TITLE: The Saint and the Smith
GENRE: Historical Fiction
Now twenty and one, Merewyn has spent her whole life hiding her unpredictable powers to heal and hurt. But when she falls for a nobleman’s bastard son whose presence pulls the magic from within her, she must risk the noose and master her abilities to keep him safe from both herself and mercurial King Henry III who wants his head.
Most claimed that I was a fair shadow of my willowy mother. So alike, apart from our eyes. Perhaps if Mother’s doe eyes were like mine, a frightening silver that hinted at strange abilities, the men would not bully her.
Men like Harold the baker.
In the rutted road stretching between my uncle’s farm and the village, Harold, cheeks ale-reddened and fists in knots, shouted into Mother’s upturned face. His voice was lightning in my ears. Could I frighten this man? Maybe if I was older, stronger...
Kneeling in the cracked earth, I concealed myself behind our cart, peeking between the stalks of wheat which we had bundled like sickly babes.
“I won’t pay it, woman!” Harold lurched closer to Mother, his spittle wetting the smooth skin of her forehead. “Your brother asks too much for his meager harvest! Do you want me to starve?” He bent to level his head to hers. “I know you call me ‘beast’ behind my back.” The hulking man swayed, bumped into the object of his discontent, and straightened himself, swearing like a horned devil. His ale breath rode the late summer air to my hiding place.
“No, I would never…” Mother held her hands, palms up, to him.
He blinked hard and focused his stare on her, his barrel chest rising and falling, faster and faster, just as it did when he beat his wife bloody before the entire village not two days past. “Give me my wheat.”
Logline: promises an intriguing blend of fantasy, romance, and history.ReplyDelete
The opening didn't work for me, though. Odd-colored eyes abound in fantasy to the point where they're a tired element for me; and in a historical setting, especially for women, are more likely to cause more persecution (for being a witch) than to prevent bullying, I think.
And having "Men like Harold the baker" as a standalone paragraph gave it a tremendous weight, which the words themselves don't really match with. It's a mundane job and a mundane occupation; I'd add a little something about the circumstances of Harold's bullying. Otherwise it's hard to feel a rising sense of anxiety.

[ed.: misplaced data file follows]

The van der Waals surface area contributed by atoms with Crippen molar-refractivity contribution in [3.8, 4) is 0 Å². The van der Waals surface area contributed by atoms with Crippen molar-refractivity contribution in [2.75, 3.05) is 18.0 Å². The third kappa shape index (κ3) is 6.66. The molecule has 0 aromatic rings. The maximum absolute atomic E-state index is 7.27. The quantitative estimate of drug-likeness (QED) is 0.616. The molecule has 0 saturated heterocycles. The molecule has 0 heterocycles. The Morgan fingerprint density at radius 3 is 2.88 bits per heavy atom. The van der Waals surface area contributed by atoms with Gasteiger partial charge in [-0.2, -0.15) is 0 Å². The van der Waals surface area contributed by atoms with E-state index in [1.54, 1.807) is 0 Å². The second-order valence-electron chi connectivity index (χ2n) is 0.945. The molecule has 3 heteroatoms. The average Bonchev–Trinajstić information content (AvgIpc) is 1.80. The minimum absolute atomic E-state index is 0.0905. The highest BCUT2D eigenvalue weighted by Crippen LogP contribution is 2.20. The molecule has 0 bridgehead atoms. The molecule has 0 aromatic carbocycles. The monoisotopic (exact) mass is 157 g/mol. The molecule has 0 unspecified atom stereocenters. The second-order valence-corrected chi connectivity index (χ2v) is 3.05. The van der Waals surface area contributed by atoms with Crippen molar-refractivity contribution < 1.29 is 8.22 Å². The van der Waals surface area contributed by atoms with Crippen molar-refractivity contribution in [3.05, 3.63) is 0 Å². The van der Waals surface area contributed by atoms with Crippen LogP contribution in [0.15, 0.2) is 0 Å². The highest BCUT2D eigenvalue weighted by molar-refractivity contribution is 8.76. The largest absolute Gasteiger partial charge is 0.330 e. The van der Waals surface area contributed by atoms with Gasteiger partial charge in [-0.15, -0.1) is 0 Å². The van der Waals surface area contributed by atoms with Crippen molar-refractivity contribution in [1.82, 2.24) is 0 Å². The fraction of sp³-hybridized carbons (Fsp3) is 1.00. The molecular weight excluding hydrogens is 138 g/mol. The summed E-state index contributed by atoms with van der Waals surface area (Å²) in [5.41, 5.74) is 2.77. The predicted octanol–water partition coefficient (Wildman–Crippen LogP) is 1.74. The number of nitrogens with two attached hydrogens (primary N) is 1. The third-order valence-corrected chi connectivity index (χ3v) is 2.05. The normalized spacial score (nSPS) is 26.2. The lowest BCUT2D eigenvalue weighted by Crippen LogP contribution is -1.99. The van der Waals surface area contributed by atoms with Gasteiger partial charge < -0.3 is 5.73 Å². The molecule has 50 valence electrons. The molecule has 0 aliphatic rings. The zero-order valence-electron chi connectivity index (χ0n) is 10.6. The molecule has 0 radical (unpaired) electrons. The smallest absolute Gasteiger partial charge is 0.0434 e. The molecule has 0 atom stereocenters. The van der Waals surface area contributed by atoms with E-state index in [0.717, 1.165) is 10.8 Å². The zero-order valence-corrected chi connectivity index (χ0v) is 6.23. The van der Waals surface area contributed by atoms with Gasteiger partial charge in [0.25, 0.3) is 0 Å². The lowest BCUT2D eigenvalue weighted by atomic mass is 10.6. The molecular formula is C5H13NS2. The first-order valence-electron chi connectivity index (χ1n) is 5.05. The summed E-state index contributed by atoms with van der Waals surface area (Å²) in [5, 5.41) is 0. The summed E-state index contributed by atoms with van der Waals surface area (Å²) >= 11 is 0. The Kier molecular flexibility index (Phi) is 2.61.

Later on, you have a great sentence: "He blinked hard and focused his stare on her, his barrel chest rising and falling, faster and faster, just as it did when he beat his wife bloody in front of his young son not two days past." I actually wonder if you could incorporate some of this information earlier, so that we can dread Harold. Of course, this also tends to make the situation more of Harold abusing people in general, rather than the mother being a target of bullying.
I also wish I had a better sense of the protagonist's age. If she's young, cowering behind the cart is fine, but if she's of any decent age, it's hard for me to feel for a girl who'd let her mother face that alone.
- His voice was lightning in my ears.
Unless you're going for a synesthesia effect, perhaps "thunder" instead?
- Your brother asks too much for his meager harvest!
This confused me: the brother sets the prices, yet the mother/sister is the one's being yelled at. Why isn't the brother there? Why is the baker being so blatant about displacing the blame?
- Mother held her hands, palms up, to him.
The rhythm seemed strange to me; any reason not to say "Mother held out her hands to him, palms up"?
I adore historical fiction, but the logline makes this seem like there's a fair bit of fantasy. Is there enough crossover that the book might be shelved in the fantasy section? It's a rare historical fiction novel that includes fantasy elements.ReplyDelete
There are some definite gems in this excerpt--I love the wheat bundled like sickly babes and the horned devil references.
I am a little confused as to why it's the brother that sets the prices, but Harold is irate with the mother. Is that line necessary?
You've got some great potential here. Good luck!
I agree about the eye colour paragraph. It's not enough of a hook for me. If you cut it, you could have more of the incident with Harold on the front page, and hopefully have enough room to show the MC doing something. I'm assuming she uses her powers?ReplyDelete
Apart from that, there's some great description in here. I would keep reading to find out what happens next.
I'm certainly intrigued from reading the logline.ReplyDelete